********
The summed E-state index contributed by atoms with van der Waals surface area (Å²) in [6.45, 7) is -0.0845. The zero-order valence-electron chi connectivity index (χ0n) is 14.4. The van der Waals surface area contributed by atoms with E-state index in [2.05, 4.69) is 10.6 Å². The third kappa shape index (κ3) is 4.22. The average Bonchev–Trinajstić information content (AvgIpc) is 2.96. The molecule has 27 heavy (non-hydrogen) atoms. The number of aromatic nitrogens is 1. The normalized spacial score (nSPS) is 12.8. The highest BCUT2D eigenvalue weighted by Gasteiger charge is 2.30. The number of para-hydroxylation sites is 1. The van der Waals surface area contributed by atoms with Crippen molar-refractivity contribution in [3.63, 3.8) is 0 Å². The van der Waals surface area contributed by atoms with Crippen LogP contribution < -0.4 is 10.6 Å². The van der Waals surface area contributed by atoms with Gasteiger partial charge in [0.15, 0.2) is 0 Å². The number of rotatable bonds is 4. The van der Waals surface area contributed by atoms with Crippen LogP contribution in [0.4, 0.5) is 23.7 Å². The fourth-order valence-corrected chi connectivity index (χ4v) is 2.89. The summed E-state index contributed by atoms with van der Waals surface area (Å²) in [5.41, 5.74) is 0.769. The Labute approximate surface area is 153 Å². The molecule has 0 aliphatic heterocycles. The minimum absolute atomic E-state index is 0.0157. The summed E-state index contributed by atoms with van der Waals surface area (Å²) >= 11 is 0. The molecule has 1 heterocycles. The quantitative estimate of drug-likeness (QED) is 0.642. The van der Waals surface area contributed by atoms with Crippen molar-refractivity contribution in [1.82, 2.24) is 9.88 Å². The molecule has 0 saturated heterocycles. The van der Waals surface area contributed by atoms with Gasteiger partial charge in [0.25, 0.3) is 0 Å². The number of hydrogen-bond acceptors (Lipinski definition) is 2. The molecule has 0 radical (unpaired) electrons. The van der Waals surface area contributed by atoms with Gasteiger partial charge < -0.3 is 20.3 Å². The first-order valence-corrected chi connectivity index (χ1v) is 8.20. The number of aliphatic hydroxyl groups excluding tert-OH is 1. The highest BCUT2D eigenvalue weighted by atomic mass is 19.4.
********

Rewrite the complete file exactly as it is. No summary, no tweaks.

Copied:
The summed E-state index contributed by atoms with van der Waals surface area (Å²) in [6.45, 7) is -0.0845. The zero-order valence-electron chi connectivity index (χ0n) is 14.4. The van der Waals surface area contributed by atoms with E-state index in [2.05, 4.69) is 10.6 Å². The third kappa shape index (κ3) is 4.22. The average Bonchev–Trinajstić information content (AvgIpc) is 2.96. The molecule has 27 heavy (non-hydrogen) atoms. The number of aromatic nitrogens is 1. The normalized spacial score (nSPS) is 12.8. The highest BCUT2D eigenvalue weighted by Gasteiger charge is 2.30. The number of para-hydroxylation sites is 1. The van der Waals surface area contributed by atoms with Crippen molar-refractivity contribution in [3.63, 3.8) is 0 Å². The van der Waals surface area contributed by atoms with Crippen LogP contribution < -0.4 is 10.6 Å². The van der Waals surface area contributed by atoms with Gasteiger partial charge in [0.15, 0.2) is 0 Å². The number of rotatable bonds is 4. The van der Waals surface area contributed by atoms with Crippen LogP contribution in [0.4, 0.5) is 23.7 Å². The fourth-order valence-corrected chi connectivity index (χ4v) is 2.89. The summed E-state index contributed by atoms with van der Waals surface area (Å²) in [5.41, 5.74) is 0.769. The Labute approximate surface area is 153 Å². The molecule has 0 aliphatic heterocycles. The minimum absolute atomic E-state index is 0.0157. The summed E-state index contributed by atoms with van der Waals surface area (Å²) >= 11 is 0. The molecule has 1 heterocycles. The quantitative estimate of drug-likeness (QED) is 0.642. The van der Waals surface area contributed by atoms with Crippen molar-refractivity contribution in [1.82, 2.24) is 9.88 Å². The molecule has 0 saturated heterocycles. The van der Waals surface area contributed by atoms with Gasteiger partial charge in [0.25, 0.3) is 0 Å². The number of hydrogen-bond acceptors (Lipinski definition) is 2. The molecule has 0 radical (unpaired) electrons. The van der Waals surface area contributed by atoms with Gasteiger partial charge < -0.3 is 20.3 Å². The first-order valence-corrected chi connectivity index (χ1v) is 8.20. The number of aliphatic hydroxyl groups excluding tert-OH is 1. The highest BCUT2D eigenvalue weighted by atomic mass is 19.4.